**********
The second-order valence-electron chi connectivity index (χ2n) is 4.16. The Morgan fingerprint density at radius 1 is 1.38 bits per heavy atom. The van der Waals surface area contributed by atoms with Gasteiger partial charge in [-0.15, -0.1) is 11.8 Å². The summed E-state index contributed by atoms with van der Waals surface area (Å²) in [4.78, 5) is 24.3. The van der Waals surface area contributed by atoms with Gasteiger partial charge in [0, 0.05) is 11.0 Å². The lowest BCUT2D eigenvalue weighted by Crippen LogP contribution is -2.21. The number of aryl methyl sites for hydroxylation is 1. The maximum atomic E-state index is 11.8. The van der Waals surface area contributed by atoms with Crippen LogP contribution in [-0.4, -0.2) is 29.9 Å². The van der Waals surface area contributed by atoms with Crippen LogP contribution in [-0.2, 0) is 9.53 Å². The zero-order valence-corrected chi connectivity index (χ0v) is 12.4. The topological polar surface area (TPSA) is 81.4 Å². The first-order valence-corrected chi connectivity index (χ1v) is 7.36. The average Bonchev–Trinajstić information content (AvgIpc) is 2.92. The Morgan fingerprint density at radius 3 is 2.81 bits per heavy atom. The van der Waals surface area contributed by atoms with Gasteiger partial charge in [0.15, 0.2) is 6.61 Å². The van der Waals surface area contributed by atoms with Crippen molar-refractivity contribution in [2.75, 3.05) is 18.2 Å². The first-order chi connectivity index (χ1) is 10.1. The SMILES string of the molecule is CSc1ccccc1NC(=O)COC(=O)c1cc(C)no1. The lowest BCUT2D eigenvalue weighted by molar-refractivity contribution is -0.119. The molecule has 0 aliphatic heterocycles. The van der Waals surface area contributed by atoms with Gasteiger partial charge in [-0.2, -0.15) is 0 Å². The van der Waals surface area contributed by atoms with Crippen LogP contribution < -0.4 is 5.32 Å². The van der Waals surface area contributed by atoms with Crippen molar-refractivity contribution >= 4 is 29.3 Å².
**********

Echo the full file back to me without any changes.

The second-order valence-electron chi connectivity index (χ2n) is 4.16. The Morgan fingerprint density at radius 1 is 1.38 bits per heavy atom. The van der Waals surface area contributed by atoms with Gasteiger partial charge in [-0.15, -0.1) is 11.8 Å². The summed E-state index contributed by atoms with van der Waals surface area (Å²) in [4.78, 5) is 24.3. The van der Waals surface area contributed by atoms with Gasteiger partial charge in [0, 0.05) is 11.0 Å². The lowest BCUT2D eigenvalue weighted by Crippen LogP contribution is -2.21. The number of aryl methyl sites for hydroxylation is 1. The maximum atomic E-state index is 11.8. The van der Waals surface area contributed by atoms with Crippen LogP contribution in [-0.4, -0.2) is 29.9 Å². The van der Waals surface area contributed by atoms with Crippen LogP contribution in [-0.2, 0) is 9.53 Å². The zero-order valence-corrected chi connectivity index (χ0v) is 12.4. The topological polar surface area (TPSA) is 81.4 Å². The first-order valence-corrected chi connectivity index (χ1v) is 7.36. The average Bonchev–Trinajstić information content (AvgIpc) is 2.92. The Morgan fingerprint density at radius 3 is 2.81 bits per heavy atom. The van der Waals surface area contributed by atoms with Gasteiger partial charge in [0.15, 0.2) is 6.61 Å². The van der Waals surface area contributed by atoms with Crippen molar-refractivity contribution in [2.75, 3.05) is 18.2 Å². The first-order chi connectivity index (χ1) is 10.1. The SMILES string of the molecule is CSc1ccccc1NC(=O)COC(=O)c1cc(C)no1. The lowest BCUT2D eigenvalue weighted by molar-refractivity contribution is -0.119. The molecule has 0 aliphatic heterocycles. The van der Waals surface area contributed by atoms with Gasteiger partial charge in [-0.2, -0.15) is 0 Å². The van der Waals surface area contributed by atoms with Crippen LogP contribution < -0.4 is 5.32 Å². The van der Waals surface area contributed by atoms with Crippen molar-refractivity contribution >= 4 is 29.3 Å².